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Tactile Graphics

Overview of tactile graphics, which are the means by which non-textual information are conveyed to people who are blind, visually impaired, deafblind

Photo of two hands exploring a page of tactile graphics

What are tactile graphics?

Tactile graphics are a means of conveying non-textual information to people who are blind or visually impaired, and may include tactile representations of pictures, maps, graphs, diagrams, and other images. A person with a visual impairment can feel these raised lines and surfaces in order to obtain the same information that people who are sighted get through looking at pictures or other visual images.

Teaching Tactile Graphics
By Lucia Hasty

In this Perkins webcast, Ms. Hasty discusses special relationship and graphic literacy, moving from models to graphics, and strategies for teaching students to read tactile graphics. Ch. 1: Introduction, Ch. 2: Spatial Relationship and Graphic Literacy, Ch. 3: Moving from Models to Graphics, and Ch. 4: Strategies for Reading Tactile Graphics.

Teachers of the visually impaired often produce tactile graphics to accompany classroom materials and activities.  It must be remembered that tactile graphics are not automatically meaningful to students who are blind or visually impaired. Students must first have an understanding of that which is being represented. For example, a raised map of Africa will have little meaning for a child who has never heard of Africa and who does not grasp the fact that the world is made up of different continents. In order for tactile graphics to have meaning, a student must have a good understanding of symbolic representation, spatial orientation, and basic tactual perceptual skills.

To learn more, read Teaching Tactile Graphics adapted from materials by Lucia Hasty.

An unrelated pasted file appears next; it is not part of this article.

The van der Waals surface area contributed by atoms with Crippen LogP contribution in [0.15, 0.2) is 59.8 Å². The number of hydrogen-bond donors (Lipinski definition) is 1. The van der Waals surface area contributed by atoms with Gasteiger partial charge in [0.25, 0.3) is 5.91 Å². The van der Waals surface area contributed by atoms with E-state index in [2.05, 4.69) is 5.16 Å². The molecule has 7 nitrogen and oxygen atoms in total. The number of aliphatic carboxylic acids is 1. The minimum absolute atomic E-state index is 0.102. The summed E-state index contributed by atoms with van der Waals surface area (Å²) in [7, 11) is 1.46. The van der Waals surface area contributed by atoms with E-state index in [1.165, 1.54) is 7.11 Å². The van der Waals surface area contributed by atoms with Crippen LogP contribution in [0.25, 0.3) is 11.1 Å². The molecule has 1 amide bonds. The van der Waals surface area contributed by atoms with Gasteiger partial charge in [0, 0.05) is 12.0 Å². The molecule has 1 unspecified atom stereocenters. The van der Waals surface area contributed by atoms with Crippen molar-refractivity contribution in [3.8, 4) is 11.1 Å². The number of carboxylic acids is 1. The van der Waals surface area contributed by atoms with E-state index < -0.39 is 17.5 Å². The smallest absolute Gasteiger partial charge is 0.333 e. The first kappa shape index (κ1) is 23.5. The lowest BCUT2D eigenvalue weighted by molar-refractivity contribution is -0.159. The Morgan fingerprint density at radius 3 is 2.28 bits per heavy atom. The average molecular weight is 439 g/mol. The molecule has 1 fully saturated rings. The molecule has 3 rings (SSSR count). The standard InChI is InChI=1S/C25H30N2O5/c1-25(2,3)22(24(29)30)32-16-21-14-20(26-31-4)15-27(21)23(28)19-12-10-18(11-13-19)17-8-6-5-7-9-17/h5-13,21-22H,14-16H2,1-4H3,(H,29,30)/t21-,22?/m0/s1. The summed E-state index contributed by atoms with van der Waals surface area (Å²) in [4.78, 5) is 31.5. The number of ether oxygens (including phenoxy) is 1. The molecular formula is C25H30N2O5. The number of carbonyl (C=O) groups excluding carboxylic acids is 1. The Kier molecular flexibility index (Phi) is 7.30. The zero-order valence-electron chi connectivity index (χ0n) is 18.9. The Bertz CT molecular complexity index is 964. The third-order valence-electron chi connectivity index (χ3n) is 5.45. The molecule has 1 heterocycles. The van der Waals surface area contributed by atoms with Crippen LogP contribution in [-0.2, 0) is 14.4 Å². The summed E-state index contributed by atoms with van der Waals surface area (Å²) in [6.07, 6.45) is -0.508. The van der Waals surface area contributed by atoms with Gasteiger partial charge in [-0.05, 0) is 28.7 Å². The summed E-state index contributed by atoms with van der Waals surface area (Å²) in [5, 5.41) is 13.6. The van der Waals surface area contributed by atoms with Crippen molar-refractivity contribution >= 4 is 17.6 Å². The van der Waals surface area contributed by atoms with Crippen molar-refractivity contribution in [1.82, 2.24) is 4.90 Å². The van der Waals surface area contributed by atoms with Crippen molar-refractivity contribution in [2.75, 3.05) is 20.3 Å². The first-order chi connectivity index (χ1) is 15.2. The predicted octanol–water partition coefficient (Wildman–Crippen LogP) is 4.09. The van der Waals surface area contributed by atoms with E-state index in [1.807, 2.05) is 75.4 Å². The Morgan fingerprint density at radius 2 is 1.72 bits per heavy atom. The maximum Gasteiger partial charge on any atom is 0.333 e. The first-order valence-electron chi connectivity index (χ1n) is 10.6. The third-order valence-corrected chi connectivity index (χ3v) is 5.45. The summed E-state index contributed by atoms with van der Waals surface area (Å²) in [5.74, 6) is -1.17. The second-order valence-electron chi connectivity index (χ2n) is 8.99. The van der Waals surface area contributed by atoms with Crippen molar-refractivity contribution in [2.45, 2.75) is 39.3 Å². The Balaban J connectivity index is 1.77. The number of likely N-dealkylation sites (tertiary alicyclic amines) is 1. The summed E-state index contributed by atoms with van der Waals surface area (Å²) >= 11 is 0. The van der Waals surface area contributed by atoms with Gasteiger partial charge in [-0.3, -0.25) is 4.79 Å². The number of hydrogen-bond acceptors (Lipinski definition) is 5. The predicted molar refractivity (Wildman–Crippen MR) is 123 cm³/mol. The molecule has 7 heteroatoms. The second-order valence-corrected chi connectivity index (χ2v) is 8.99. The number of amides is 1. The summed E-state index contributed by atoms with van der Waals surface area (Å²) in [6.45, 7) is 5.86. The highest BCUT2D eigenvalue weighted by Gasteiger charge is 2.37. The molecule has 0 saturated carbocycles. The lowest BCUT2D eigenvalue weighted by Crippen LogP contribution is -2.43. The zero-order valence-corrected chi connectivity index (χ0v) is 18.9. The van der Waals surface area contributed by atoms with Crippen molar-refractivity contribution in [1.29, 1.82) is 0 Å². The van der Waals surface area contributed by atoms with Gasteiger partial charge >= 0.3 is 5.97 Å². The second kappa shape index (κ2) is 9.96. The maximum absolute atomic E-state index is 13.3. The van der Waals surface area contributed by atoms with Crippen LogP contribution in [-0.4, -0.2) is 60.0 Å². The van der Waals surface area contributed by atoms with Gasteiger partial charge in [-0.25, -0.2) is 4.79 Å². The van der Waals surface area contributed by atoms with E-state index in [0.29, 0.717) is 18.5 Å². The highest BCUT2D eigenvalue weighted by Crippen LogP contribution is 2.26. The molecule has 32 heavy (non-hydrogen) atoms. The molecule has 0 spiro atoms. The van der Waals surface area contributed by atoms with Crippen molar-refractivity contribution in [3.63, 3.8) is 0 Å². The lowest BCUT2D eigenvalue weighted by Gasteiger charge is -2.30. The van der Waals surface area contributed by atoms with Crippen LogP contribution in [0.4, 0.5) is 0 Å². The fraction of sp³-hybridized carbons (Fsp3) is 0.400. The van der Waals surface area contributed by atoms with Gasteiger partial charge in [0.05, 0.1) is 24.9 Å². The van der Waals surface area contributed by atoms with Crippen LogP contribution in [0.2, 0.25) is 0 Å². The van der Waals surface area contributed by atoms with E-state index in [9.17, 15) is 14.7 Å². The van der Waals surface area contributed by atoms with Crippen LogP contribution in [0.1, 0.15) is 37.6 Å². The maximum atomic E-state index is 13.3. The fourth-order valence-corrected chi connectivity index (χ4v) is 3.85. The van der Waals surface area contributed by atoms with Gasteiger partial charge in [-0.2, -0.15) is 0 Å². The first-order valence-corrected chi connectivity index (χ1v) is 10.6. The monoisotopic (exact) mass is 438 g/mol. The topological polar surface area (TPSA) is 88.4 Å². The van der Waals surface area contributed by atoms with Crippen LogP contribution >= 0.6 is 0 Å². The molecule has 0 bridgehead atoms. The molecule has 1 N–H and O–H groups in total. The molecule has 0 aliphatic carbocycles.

Tactile graphic of chickadee

What are the guidelines for designing tactile graphics?

Before creating a tactile graphic, one must first decide whether to make it at all.  Some information can be conveyed through a description and other images may be omitted if they do not communicate additional information.

Basic Principles for Preparing Tactile Graphics
Texas School for the Blind and Visually Impaired

Best Practice Guidelines for the Design, Production and Presentation of Vacuum-Formed Tactile Maps
Ann Gardiner and Chris Perkins

Design Principles for Tactile Graphics

Guidelines and Standards for Tactile Graphics (2010)
Braille Authority of North America (BANA)
Image Sorting Tool Decision Tree
Diagram Center
This flowchart is designed to help determine the purpose of the image, and whether it can be omitted, described, or a tactile graphic should be created.
Tactile Graphics Instruction
Teaching Students with Visual Impairments
Carmen Willings shares activities that can be used to instruct students in learning how to read tactile graphics.

Where can I get more information?

Tactile Graphics Resources
Texas School for the Blind and Visually Impaired

Website created by Lucia Hasty

Collage of overview of tactile graphics

Elephant Braille Design in UEB
Activity and strategy

Elephant Braille Design

Uno braille playing cards with large print
Activity and strategy

Games for Students with Visual Impairments

Noye infront of a CCTV

Noye’s Path to Literacy